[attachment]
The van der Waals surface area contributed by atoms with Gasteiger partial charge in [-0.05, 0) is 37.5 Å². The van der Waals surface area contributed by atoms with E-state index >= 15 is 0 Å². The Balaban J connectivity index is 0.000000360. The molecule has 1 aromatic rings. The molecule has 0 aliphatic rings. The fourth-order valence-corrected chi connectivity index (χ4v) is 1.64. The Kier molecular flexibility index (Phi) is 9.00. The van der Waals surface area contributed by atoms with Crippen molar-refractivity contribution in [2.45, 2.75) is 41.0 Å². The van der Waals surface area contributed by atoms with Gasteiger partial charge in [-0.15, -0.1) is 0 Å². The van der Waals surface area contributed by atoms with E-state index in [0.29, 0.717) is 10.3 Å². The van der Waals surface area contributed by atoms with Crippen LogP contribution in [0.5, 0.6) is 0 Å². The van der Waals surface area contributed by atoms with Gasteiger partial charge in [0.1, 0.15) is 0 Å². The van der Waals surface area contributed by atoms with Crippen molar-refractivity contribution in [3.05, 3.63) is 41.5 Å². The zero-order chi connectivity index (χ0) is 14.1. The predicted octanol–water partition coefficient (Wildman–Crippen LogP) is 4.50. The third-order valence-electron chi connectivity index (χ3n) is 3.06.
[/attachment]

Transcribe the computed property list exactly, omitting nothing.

The van der Waals surface area contributed by atoms with Gasteiger partial charge in [-0.05, 0) is 37.5 Å². The van der Waals surface area contributed by atoms with E-state index >= 15 is 0 Å². The Balaban J connectivity index is 0.000000360. The molecule has 1 aromatic rings. The molecule has 0 aliphatic rings. The fourth-order valence-corrected chi connectivity index (χ4v) is 1.64. The Kier molecular flexibility index (Phi) is 9.00. The van der Waals surface area contributed by atoms with Crippen molar-refractivity contribution in [2.45, 2.75) is 41.0 Å². The van der Waals surface area contributed by atoms with Gasteiger partial charge in [-0.15, -0.1) is 0 Å². The van der Waals surface area contributed by atoms with E-state index in [0.29, 0.717) is 10.3 Å². The van der Waals surface area contributed by atoms with Crippen LogP contribution in [0.5, 0.6) is 0 Å². The van der Waals surface area contributed by atoms with Gasteiger partial charge in [0.1, 0.15) is 0 Å². The van der Waals surface area contributed by atoms with Crippen molar-refractivity contribution in [3.05, 3.63) is 41.5 Å². The zero-order chi connectivity index (χ0) is 14.1. The predicted octanol–water partition coefficient (Wildman–Crippen LogP) is 4.50. The third-order valence-electron chi connectivity index (χ3n) is 3.06.